He went on to say that Russia is concerned about new moves by the US to deploy so-called ‘low-yield’ warheads. While these are less powerful in absolute terms, international organizations have warned they could be used to justify their use in less extreme circumstances. Ryabkov claimed that “this lowers the threshold. And we are seeing the return of the concept of limited nuclear war. US military doctrine revealed itself 50 years ago, when it believed that it could be acceptable to use nuclear weapons as part of a conventional war.”

However, he was optimistic about the potential to bring the world back from the brink, and emphasized that “a nuclear war cannot be won… Russia is ready to co-operate in reversing this state of affairs.”

In 2019, the Americans formally withdrew from the Intermediate-Range Nuclear Forces Treaty, which had banned a number of weapons with the potential to strike other nations from afar. US Secretary of State Mike Pompeo claimed that Russia had violated the terms of the deal, which Moscow strongly denies. At the time, Defense Secretary Mark Esper said the US should return to developing these missiles “not just for [Europe] but for the theater we’re deploying to as well, because of… how important an intermediate-range weapon would be to the [US Pacific Command].”

The presumptive winner of the disputed US election, former Vice President Joe Biden has been critical of the White House’s decisions to withdraw from arms control pacts. Biden has been widely seen as a supporter of nuclear de-escalation, saying during his first Senate campaign that “endless warfare, reliance on false obligations of global power, [and] overt and covert manipulation of foreign regimes” were not American values.

The winds of God‘s wrath is still not over: Jeremiah 23

Record-breaking 2020 Atlantic hurricane season officially over … but could still break more records

By Mark Puleo, AccuWeather staff write

Published Nov. 30, 2020 8:00 AM

The number of storms was literally off the charts this year, with more named cyclones than any other year in history – but in one aspect, the relentless season didn’t even crack the top 10.

Generating storms at a rapid-fire pace and filled with enough plot twists to rival an M. Night Shyamalan movie, the 2020 Atlantic hurricane season started early and ended with a trio of storms in late October through mid-November. And, as AccuWeather Chief Broadcast Meteorologist Bernie Rayno remarked, “it never stopped” in between.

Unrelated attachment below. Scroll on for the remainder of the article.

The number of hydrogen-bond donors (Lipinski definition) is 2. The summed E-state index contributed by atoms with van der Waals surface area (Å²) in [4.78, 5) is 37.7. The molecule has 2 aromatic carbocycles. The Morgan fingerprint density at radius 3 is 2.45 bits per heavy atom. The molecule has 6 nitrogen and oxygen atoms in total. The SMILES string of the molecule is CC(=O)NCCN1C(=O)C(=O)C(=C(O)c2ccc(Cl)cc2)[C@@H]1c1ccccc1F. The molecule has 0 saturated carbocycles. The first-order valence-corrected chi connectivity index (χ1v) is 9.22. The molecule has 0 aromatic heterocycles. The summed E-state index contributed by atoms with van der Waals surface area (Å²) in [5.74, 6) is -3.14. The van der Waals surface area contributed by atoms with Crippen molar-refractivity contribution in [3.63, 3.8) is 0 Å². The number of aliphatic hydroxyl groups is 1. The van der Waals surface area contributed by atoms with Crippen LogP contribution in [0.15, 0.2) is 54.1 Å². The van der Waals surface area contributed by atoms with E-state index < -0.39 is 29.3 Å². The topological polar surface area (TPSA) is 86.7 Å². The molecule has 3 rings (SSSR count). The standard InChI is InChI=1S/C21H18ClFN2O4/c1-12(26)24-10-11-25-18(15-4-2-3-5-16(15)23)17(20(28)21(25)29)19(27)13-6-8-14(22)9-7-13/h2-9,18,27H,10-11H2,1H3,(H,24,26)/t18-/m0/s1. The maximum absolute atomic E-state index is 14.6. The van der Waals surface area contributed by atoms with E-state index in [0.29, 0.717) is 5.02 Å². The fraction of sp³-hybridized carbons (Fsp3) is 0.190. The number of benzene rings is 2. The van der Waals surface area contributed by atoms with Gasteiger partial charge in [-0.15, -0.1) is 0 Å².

AccuWeather’s team of tropical weather forecasters, led by veteran meteorologist Dan Kottlowski, saw many of the plot twists coming way back in March when they called for a ”hyperactive” Atlantic basin season to ensue, and the 2020 hurricane season indeed provided steadfast suspense with what seemed like daily new tropical developments and all manner of unique storm tracks.

Along with giving multiple pages of the hurricane record book some new ink, the 2020 season also challenged conventional logic for some long-held assumptions about hurricane season, such as the pace at which a storm intensifies and the areas where certain storms may hit.

Plus, the 2020 season also demonstrated how the official June 1 beginning and Nov. 30 end of hurricane season are flexible dates in the eyes of Mother Nature.

For just the second time in the modern hurricane-naming era, the Atlantic season exhausted its pre-determined list of designated storm names for the season. After burning through the 21 names from the English alphabet by mid-September, the season began moving through the Greek alphabet for the first time since 2005.

With 30 named storms this year, the 2020 season shattered the record previously held by the infamous 2005 season for most named systems in a single season. Of those 30, 13 became hurricanes and six of those became major hurricanes – Category 3 or stronger. And just because the Atlantic basin hurricane season ends on Nov. 30, that doesn’t mean more tropical cyclone activity won’t happen this year — more on that below.